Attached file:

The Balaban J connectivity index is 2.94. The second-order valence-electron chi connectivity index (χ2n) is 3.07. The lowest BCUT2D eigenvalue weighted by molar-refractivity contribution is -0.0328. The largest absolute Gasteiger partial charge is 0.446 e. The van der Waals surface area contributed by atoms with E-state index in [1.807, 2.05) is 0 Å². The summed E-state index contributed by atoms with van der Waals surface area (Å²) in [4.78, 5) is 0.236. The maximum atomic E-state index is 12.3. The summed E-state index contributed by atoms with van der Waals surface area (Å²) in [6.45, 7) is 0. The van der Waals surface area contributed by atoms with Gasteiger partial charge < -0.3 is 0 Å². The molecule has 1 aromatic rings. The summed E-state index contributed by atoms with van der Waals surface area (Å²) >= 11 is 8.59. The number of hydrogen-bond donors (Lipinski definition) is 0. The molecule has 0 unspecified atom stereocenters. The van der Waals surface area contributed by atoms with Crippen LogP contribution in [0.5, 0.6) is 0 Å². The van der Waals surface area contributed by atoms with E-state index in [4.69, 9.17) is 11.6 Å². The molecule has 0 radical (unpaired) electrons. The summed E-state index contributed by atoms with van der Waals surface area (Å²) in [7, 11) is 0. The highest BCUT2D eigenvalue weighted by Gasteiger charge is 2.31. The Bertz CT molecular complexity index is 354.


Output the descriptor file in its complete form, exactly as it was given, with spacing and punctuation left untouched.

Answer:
The Balaban J connectivity index is 2.94. The second-order valence-electron chi connectivity index (χ2n) is 3.07. The lowest BCUT2D eigenvalue weighted by molar-refractivity contribution is -0.0328. The largest absolute Gasteiger partial charge is 0.446 e. The van der Waals surface area contributed by atoms with E-state index in [1.807, 2.05) is 0 Å². The summed E-state index contributed by atoms with van der Waals surface area (Å²) in [4.78, 5) is 0.236. The maximum atomic E-state index is 12.3. The summed E-state index contributed by atoms with van der Waals surface area (Å²) in [6.45, 7) is 0. The van der Waals surface area contributed by atoms with Gasteiger partial charge < -0.3 is 0 Å². The molecule has 1 aromatic rings. The summed E-state index contributed by atoms with van der Waals surface area (Å²) >= 11 is 8.59. The number of hydrogen-bond donors (Lipinski definition) is 0. The molecule has 0 unspecified atom stereocenters. The van der Waals surface area contributed by atoms with Crippen LogP contribution in [0.5, 0.6) is 0 Å². The van der Waals surface area contributed by atoms with E-state index in [4.69, 9.17) is 11.6 Å². The molecule has 0 radical (unpaired) electrons. The summed E-state index contributed by atoms with van der Waals surface area (Å²) in [7, 11) is 0. The highest BCUT2D eigenvalue weighted by Gasteiger charge is 2.31. The Bertz CT molecular complexity index is 354.